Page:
The term dystocia refers to labor exceeding 12 to 24 hours or else indicating difficulties, and is defined as abnormal or difficult labor. It is a term used to describe a situation in which the baby is unable to exit the mother’s body through the birth canal. This may be due to the baby being too large, the mother’s pelvis being too small, or the baby being in an incorrect position. Dystocia can also occur when the baby’s head is not engaged in the pelvis.
Types of Abnormalities that Cause Dystocia
Several abnormalities cause dystocia and these are cephalopelvic disproportion, malpresentation, mechanical obstruction, and macrosomia.
Cephalopelvic disproportion (CPD) is the most common type of dystocia. It occurs when the baby’s head is too large to fit through the mother’s pelvic opening. Malpresentation, on the other hand, is when the baby is not in the correct position for delivery. Mechanical obstruction is when there is some sort of blockage in the birth canal that prevents the baby from being born. Macrosomia is a condition in which the baby is larger than normal.
Types of Dystocia
Shoulder dystocia is a type of dystocia that can occur when the baby’s shoulder becomes stuck in the birth canal. This can rapidly lead to hypoxia and death of the fetus if not delivered quickly because the baby’s chest cannot expand.
Cervical dystocia is a type of dystocia that can occur the cervix fails to dilate during labor and causes the baby’s head to become stuck in the birth canal. This can be very dangerous for both the mother and the baby, and often requires intervention from a doctor or midwife.
Other similar terms:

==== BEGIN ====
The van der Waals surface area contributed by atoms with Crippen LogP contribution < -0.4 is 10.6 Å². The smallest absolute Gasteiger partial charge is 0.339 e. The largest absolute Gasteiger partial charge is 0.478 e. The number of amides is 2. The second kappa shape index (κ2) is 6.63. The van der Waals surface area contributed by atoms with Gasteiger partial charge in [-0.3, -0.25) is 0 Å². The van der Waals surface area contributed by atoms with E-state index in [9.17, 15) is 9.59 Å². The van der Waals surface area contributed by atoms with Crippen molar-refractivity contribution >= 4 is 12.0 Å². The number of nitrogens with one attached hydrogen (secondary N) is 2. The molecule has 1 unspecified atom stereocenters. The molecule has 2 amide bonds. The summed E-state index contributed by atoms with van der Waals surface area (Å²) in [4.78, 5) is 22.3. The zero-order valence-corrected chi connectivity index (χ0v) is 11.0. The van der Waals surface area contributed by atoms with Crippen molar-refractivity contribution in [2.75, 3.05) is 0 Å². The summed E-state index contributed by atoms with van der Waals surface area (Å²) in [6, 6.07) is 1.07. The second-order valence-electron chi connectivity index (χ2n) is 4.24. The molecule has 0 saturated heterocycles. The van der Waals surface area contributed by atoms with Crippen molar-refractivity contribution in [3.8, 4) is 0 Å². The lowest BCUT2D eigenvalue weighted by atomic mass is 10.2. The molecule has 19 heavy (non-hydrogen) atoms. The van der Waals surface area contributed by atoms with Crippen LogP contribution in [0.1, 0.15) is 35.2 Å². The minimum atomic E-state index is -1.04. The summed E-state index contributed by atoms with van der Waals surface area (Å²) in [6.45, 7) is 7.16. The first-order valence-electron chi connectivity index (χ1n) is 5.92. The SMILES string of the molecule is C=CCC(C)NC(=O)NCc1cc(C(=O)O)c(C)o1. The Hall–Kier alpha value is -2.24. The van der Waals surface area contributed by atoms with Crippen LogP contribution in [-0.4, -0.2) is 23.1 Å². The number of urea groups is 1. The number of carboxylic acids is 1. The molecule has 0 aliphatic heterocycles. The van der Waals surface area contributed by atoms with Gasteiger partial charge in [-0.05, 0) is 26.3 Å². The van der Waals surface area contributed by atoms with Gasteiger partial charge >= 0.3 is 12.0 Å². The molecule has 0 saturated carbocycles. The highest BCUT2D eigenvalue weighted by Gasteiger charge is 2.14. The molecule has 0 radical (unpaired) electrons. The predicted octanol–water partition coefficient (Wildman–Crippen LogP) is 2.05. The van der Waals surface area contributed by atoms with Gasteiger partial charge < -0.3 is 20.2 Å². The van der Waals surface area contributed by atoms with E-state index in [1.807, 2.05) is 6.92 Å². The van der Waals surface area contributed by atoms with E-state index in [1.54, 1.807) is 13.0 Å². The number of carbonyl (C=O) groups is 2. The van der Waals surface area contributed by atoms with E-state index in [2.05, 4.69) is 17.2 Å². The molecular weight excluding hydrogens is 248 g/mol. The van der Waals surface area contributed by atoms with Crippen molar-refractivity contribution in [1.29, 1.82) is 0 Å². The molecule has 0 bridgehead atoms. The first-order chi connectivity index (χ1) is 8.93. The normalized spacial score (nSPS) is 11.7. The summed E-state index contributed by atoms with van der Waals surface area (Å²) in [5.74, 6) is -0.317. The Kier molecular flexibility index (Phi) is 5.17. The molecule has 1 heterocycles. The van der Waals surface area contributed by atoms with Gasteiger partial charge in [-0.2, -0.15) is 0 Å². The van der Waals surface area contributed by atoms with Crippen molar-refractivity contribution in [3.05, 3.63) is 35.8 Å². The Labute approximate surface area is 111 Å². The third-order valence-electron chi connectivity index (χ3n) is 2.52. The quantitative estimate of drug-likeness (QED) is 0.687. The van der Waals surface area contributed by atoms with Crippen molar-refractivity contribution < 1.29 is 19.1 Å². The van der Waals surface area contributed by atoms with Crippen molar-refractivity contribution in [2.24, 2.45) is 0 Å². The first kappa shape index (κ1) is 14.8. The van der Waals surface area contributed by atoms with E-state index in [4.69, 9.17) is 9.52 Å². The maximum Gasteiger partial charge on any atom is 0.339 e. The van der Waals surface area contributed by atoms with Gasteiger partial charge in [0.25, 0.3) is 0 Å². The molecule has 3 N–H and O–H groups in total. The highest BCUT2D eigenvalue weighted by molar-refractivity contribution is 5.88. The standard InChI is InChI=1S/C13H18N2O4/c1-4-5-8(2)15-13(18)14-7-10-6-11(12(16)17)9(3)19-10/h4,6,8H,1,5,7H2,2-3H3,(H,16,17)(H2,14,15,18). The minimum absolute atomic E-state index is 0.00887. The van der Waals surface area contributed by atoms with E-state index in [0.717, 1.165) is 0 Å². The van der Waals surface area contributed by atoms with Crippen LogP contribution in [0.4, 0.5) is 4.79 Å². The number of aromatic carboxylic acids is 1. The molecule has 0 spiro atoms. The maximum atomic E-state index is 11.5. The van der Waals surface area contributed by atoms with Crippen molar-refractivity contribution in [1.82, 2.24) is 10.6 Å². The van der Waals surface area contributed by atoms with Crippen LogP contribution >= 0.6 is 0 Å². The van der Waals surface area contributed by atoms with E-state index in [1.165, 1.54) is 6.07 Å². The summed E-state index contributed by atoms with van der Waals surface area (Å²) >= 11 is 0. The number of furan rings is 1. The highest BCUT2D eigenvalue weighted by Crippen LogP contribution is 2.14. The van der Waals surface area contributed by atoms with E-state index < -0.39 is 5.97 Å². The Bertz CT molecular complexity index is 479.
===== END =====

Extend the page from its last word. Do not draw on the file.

The following are terms similar to dystocia:
- eutocia – normal, easy labor
- oxytocia – rapid labor
- precipitous labor – labor that progresses quickly
- prolonged labor – labor that lasts more than 12 hours
- obstructed labor – labor that is blocked or slowed down because the baby cannot move through the birth canal easily
This image shows how often the term ‘Dystocia’ is used in relation to other, similar birth terms:
Risks Associated With Dystocia
Dystocia has several complications associated with it, including fetal distress, damage to the baby’s nerves and muscles, meconium aspiration, cord prolapse, perinatal asphyxia, fetal death, and damage to the mother’s bladder and bowel.
Diagnosis and Management
Dystocia can be diagnosed by using a combination of maternal and fetal monitoring. Natural and non-intrusive ways of managing dystocia include using upright positions and squatting while giving birth, changing the mother’s diet and hydration, and using massage and acupuncture. Using a birth stool, or using a birthing pool also helps.
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